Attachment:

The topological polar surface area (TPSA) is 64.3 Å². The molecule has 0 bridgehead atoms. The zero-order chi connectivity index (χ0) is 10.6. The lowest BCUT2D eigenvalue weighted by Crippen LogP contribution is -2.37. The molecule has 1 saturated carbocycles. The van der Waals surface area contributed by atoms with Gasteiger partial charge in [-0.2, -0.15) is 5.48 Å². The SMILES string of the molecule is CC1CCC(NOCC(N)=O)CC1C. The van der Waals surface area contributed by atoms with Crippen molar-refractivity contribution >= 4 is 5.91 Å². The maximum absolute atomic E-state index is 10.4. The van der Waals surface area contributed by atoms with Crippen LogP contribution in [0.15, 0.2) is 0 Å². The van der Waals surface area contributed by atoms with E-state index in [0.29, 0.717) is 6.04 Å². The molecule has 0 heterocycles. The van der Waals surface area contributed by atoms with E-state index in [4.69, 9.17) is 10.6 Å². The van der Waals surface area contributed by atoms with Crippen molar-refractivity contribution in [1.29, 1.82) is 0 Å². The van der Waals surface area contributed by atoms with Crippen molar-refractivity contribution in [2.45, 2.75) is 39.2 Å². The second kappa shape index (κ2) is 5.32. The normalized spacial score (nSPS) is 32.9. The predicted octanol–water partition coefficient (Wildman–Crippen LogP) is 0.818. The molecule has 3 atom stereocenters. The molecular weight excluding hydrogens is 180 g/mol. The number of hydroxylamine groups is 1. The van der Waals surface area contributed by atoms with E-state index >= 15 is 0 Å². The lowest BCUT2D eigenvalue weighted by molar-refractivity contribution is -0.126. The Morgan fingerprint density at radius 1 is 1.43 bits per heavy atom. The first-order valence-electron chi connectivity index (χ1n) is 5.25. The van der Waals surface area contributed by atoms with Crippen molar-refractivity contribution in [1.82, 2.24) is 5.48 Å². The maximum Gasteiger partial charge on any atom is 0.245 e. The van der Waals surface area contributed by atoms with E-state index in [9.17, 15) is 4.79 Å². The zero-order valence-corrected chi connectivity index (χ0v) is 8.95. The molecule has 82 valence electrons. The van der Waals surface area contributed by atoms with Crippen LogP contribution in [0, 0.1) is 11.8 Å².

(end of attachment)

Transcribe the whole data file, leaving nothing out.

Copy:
The topological polar surface area (TPSA) is 64.3 Å². The molecule has 0 bridgehead atoms. The zero-order chi connectivity index (χ0) is 10.6. The lowest BCUT2D eigenvalue weighted by Crippen LogP contribution is -2.37. The molecule has 1 saturated carbocycles. The van der Waals surface area contributed by atoms with Gasteiger partial charge in [-0.2, -0.15) is 5.48 Å². The SMILES string of the molecule is CC1CCC(NOCC(N)=O)CC1C. The van der Waals surface area contributed by atoms with Crippen molar-refractivity contribution >= 4 is 5.91 Å². The maximum absolute atomic E-state index is 10.4. The van der Waals surface area contributed by atoms with Crippen LogP contribution in [0.15, 0.2) is 0 Å². The van der Waals surface area contributed by atoms with E-state index in [0.29, 0.717) is 6.04 Å². The molecule has 0 heterocycles. The van der Waals surface area contributed by atoms with E-state index in [4.69, 9.17) is 10.6 Å². The van der Waals surface area contributed by atoms with Crippen molar-refractivity contribution in [1.29, 1.82) is 0 Å². The van der Waals surface area contributed by atoms with Crippen molar-refractivity contribution in [2.45, 2.75) is 39.2 Å². The second kappa shape index (κ2) is 5.32. The normalized spacial score (nSPS) is 32.9. The predicted octanol–water partition coefficient (Wildman–Crippen LogP) is 0.818. The molecule has 3 atom stereocenters. The molecular weight excluding hydrogens is 180 g/mol. The number of hydroxylamine groups is 1. The van der Waals surface area contributed by atoms with E-state index >= 15 is 0 Å². The lowest BCUT2D eigenvalue weighted by molar-refractivity contribution is -0.126. The Morgan fingerprint density at radius 1 is 1.43 bits per heavy atom. The first-order valence-electron chi connectivity index (χ1n) is 5.25. The van der Waals surface area contributed by atoms with Crippen molar-refractivity contribution in [1.82, 2.24) is 5.48 Å². The maximum Gasteiger partial charge on any atom is 0.245 e. The van der Waals surface area contributed by atoms with E-state index in [9.17, 15) is 4.79 Å². The zero-order valence-corrected chi connectivity index (χ0v) is 8.95. The molecule has 82 valence electrons. The van der Waals surface area contributed by atoms with Crippen LogP contribution in [0, 0.1) is 11.8 Å².